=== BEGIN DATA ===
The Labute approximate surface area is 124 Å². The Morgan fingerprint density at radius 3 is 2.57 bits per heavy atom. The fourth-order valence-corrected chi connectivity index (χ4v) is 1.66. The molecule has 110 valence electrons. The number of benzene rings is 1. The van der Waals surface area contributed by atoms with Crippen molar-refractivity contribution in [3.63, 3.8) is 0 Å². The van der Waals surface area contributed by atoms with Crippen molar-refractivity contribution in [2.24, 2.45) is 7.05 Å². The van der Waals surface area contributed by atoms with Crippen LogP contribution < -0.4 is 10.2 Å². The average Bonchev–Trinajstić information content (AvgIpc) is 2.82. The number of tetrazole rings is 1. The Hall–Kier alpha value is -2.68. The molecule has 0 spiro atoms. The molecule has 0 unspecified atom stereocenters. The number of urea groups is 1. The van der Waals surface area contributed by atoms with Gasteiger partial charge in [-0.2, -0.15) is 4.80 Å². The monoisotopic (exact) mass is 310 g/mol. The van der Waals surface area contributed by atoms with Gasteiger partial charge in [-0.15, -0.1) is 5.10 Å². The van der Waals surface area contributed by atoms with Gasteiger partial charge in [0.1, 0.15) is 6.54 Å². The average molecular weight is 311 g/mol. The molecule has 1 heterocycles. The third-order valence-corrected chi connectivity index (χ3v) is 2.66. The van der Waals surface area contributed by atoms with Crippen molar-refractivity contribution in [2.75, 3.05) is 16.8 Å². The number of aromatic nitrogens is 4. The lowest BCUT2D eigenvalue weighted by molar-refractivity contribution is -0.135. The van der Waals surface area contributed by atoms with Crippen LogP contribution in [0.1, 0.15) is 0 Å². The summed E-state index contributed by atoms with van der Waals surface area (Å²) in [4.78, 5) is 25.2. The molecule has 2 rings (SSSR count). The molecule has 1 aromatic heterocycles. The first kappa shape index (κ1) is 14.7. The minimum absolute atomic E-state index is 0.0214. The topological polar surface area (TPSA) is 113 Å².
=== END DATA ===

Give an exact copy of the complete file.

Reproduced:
The Labute approximate surface area is 124 Å². The Morgan fingerprint density at radius 3 is 2.57 bits per heavy atom. The fourth-order valence-corrected chi connectivity index (χ4v) is 1.66. The molecule has 110 valence electrons. The number of benzene rings is 1. The van der Waals surface area contributed by atoms with Crippen molar-refractivity contribution in [3.63, 3.8) is 0 Å². The van der Waals surface area contributed by atoms with Crippen molar-refractivity contribution in [2.24, 2.45) is 7.05 Å². The van der Waals surface area contributed by atoms with Crippen LogP contribution < -0.4 is 10.2 Å². The average Bonchev–Trinajstić information content (AvgIpc) is 2.82. The number of tetrazole rings is 1. The Hall–Kier alpha value is -2.68. The molecule has 0 spiro atoms. The molecule has 0 unspecified atom stereocenters. The number of urea groups is 1. The van der Waals surface area contributed by atoms with Gasteiger partial charge in [-0.2, -0.15) is 4.80 Å². The monoisotopic (exact) mass is 310 g/mol. The van der Waals surface area contributed by atoms with Gasteiger partial charge in [-0.15, -0.1) is 5.10 Å². The van der Waals surface area contributed by atoms with Gasteiger partial charge in [0.1, 0.15) is 6.54 Å². The average molecular weight is 311 g/mol. The molecule has 1 heterocycles. The third-order valence-corrected chi connectivity index (χ3v) is 2.66. The van der Waals surface area contributed by atoms with Crippen molar-refractivity contribution in [2.75, 3.05) is 16.8 Å². The number of aromatic nitrogens is 4. The lowest BCUT2D eigenvalue weighted by molar-refractivity contribution is -0.135. The van der Waals surface area contributed by atoms with Crippen LogP contribution in [0.1, 0.15) is 0 Å². The summed E-state index contributed by atoms with van der Waals surface area (Å²) in [4.78, 5) is 25.2. The molecule has 2 rings (SSSR count). The molecule has 1 aromatic heterocycles. The first kappa shape index (κ1) is 14.7. The minimum absolute atomic E-state index is 0.0214. The topological polar surface area (TPSA) is 113 Å².